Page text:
By Preston Mulligan
(Published by CBC News)
When Gabriela Vellego drove off the ferry last summer and into Digby, N.S., with her husband and three-year-old son in tow, she knew instantly this would be her new home.
Her family had been living outside Montreal and were looking forward to an East Coast vacation. She had no idea that vacation would become such a turning point in her life.
"It's definitely the best thing that's happened to us," she says.
Today, Vellego is one of three nurse practitioners working at the Digby Health Services Centre.
An accidental journey
Her accidental journey here started in her home city of Sao Paulo, Brazil — the fourth largest city on the planet with a population of more than 12 million people. It's a world away from Digby, population: 2,000. What the two do share is the Atlantic Ocean.
"I had all these childhood memories of living near the sea and having that experience and that's something that I'd like to share with my husband and kid and I thought, 'Why not? That could be so nice,'" she says.
Vellego earned her nursing degree in Sao Paulo and eventually moved to Montreal where she spent 10 years as a registered nurse.
She got her masters of nursing from Laval University and earned her qualifications as a nurse practitioner.
Along the way, she became multilingual. Portuguese is her first language but after 10 years in Quebec, she now speaks fluent French. She picked up German from her husband and eventually took on English as her fourth language.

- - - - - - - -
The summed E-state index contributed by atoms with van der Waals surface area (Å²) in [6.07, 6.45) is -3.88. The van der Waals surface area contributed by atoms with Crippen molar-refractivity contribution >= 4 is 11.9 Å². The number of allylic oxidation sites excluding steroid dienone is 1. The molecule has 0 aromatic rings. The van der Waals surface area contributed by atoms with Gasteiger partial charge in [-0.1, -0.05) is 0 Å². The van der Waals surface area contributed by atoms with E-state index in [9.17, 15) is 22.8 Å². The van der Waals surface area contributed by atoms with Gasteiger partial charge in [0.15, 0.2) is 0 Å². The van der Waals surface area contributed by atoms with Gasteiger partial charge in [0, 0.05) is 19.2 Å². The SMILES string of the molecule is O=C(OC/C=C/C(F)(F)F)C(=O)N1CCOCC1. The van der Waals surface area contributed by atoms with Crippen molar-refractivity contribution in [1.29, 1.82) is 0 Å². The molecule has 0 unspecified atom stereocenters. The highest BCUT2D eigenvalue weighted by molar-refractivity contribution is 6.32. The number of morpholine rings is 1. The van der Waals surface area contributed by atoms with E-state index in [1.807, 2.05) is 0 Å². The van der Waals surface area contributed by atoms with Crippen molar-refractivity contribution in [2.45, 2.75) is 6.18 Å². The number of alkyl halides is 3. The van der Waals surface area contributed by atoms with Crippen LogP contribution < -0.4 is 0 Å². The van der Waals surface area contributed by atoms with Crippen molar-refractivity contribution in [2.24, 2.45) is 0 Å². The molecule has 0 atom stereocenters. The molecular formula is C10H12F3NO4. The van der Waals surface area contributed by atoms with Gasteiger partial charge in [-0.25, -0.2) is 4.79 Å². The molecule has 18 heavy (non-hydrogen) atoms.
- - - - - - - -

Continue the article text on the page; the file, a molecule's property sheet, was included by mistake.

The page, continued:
Though she speaks it fluently — with a distinct Portuguese accent — Vellego says her command of the language was the only professional hurdle to starting her new life in Digby.
She took English tests required by the College of Registered Nurses of Nova Scotia, but failed three times.
"It was harder than I expected," she says.
Compared to the French test she took in Quebec — and passed on her first try — she found the English tests to be more demanding and not based on any practical day-to-day nursing.
"I feel comfortable with my patients," she says. "But the writing part was so academic."
Eventually, the college was satisfied with her English-speaking skills and she settled into her practice at the Digby Health Services Centre.
Settling in Digby
On this September afternoon after lunch, one of Vellego's patients, Thomas Haynes-Paton, has come by for a routine visit.
"I guess so far I've been quite impressed with her knowledge and background," says Haynes-Paton. "And more importantly, her willingness to listen."